Stay calm – Nothing will happen to TPB, us personally or file sharing what so ever. This is just a theater for the media.

That was Peter Sunde Kolmisoppi (a.k.a. Brokep)’s response to the conviction of The Pirate Bay. But of course, we won’t stay that calm, even if it is just a theater. Yes, hopefully it will be an epic win anyhow, but not only that — I hope it will also be an epic lost to such judgements in the future.

A quick recap of the news for those who haven’t heard. Five days ago The Pirate Bay was sentenced to a year in prison for its four defendants and some 3.5 billion USD in fines.

The sheer confidence of TPB guys upon that verdict astound me. It reminds me of the conviction of the communists of the olden days that they will finally win. Which has to do with a lot of things that I have been having in mind.

When I say communists, with the thought traditions I come from, I meant that fully as a compliment. It has been said often that the revolutionaries of today’s copyright laws are “modern-day communists”. Many defenders of copyright reformation — the supporters of Creative Commons, etc — would reject this idea. My guess is that they only know communism from its common abuses they have heard, the image of the gulag looming over them. But does not the very fact of them defending a right of a “common” whatsoever points to communist thinking?

Nor do I want to imply that pirates will become like the old communists — lost, defeated, only able to bathe in fantasmatic nostalgias of the past, the very term under which all its fights were conducted now terribly corrupted. If anything, the term “piracy” has gone through an entirely different set of fate: it began as a negative word for selfish bands of criminals, but today speak to adress heroes defending the rights of the common good, to tear down the walls of market oppression. If trajectory of terms mean anything, and we have known since structuralism that it means quite a lot, we should see something even bigger emerge from the pirates.

Between this and communism

Between this and communism?

So, does the idea of piracy mean anything for the idea of communism? Would we see, emerging from it in its totality, a global Event? They say that we are much closer to the end of the 19th century in terms of the unhealthy cynicism presented by most of the society today. One realm, however, stays incredibly strong, positive, even militant in its conviction, and there is no cynicism at all about its longevity, although (or perhaps especially because) it acts outside the state. This is the realm of the defense for the digital crowd, the commons of the posthuman era. Movements such as the very recent Blackout Europe, in fact, rings so much more bell of truth, of chance, and of undying faith in the strength of the commons than, say, the recent G 20 protest.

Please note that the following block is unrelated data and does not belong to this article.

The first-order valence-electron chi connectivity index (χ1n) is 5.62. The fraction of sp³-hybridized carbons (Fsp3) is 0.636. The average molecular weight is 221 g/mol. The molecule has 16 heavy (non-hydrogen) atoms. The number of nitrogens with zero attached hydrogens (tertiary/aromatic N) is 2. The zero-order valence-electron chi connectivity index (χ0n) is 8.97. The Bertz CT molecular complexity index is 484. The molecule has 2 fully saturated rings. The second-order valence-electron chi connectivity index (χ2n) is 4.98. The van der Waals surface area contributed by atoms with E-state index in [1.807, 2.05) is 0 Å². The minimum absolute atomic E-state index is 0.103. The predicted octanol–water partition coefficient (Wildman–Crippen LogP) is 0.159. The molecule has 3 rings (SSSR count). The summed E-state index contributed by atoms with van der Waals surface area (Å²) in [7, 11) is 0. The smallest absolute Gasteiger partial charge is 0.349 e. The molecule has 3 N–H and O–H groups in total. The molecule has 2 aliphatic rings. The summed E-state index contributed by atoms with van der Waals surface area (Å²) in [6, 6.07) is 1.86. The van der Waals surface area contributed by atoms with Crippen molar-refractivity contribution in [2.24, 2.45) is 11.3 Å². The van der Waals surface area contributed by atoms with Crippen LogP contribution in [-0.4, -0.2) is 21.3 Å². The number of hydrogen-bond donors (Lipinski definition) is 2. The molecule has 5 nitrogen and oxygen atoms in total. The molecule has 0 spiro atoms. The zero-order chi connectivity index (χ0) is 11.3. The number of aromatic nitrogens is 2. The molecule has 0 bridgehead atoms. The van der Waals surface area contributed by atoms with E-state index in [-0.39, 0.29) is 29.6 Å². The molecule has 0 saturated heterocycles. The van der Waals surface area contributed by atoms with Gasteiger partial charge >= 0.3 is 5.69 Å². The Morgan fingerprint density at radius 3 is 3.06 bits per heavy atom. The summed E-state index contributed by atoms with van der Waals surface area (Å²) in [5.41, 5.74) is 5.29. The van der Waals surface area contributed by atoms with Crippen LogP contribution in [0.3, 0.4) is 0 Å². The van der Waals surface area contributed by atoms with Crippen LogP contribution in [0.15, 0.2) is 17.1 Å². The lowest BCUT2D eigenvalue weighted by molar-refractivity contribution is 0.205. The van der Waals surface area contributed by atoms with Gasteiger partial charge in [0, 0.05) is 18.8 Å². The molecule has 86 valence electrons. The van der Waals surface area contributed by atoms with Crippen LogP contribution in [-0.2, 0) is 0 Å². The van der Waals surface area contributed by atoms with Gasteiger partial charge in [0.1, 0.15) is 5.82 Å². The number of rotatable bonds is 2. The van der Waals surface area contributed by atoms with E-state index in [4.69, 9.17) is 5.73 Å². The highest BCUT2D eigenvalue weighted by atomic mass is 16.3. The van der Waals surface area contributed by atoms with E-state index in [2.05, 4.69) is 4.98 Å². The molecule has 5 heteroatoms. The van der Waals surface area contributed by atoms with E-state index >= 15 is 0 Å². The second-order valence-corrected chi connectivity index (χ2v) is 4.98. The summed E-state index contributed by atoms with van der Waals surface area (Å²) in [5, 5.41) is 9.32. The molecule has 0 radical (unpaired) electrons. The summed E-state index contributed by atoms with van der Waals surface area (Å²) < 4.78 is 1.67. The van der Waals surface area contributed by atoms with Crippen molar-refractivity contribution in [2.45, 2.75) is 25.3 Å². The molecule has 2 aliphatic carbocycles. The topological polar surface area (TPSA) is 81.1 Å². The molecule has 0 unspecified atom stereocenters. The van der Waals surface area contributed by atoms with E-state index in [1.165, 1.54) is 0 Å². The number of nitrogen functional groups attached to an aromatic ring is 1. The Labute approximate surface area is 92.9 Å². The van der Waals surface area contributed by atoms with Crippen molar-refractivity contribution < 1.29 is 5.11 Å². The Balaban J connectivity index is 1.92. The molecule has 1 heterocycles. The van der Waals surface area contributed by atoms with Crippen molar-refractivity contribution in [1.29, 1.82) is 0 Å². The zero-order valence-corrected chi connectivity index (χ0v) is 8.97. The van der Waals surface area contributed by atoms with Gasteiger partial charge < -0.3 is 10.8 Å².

Indeed, in every place of today’s defense of physical political struggle, we always see an element of cynicism — we already know that the struggle will just be another lost, at best another media sensation. The Pirate Bay, on the other hand, claims that their struggle will be another win, that it is just the media masturbating themselves with a theater. In fact, I personally have never seen a struggle for a digital/Internet rights movement imbued with any dose of cynicism whatsoever.

Does this attitude, and more specifically does Brokep’s amazing confidence not point to a faithfulness of an Event, one that all Leftists today are supposed to need?

Some people I know suggest that communist conferences and otherwise Leftist ones should be taken to the streets and factories instead of being kept inside lavish college buildings. While I applaud the anti-bourgeois spirit of this kind of criticism, it also presents us with a false trap — the political spaces and topologies today is such that I remain a pessimist that doing conferences in factories would only confuse the problem further while making it look like enough of a sensation to do much more. My suggestion would be otherwise — why not do a communist conference in an exclusive cruise liner instead, so that when the conference achieves nothing, we are confronted right with that fact instead of an “academic” or even a “worker” sensation that we have done something significantly meaningful?

Perhaps we are just looking for political movements in the wrong places with the wrong issues. What Marxists need to remember today is that we are already posthumans. All that is solid has melt into air. What had been Marx’s future is our present. Boycott all media products — we have nothing to lose but our chains.

Hey, lets do a communist conference here!

Even doing a communist conference here won't matter

G 20: A Romance of the Politics of Failure?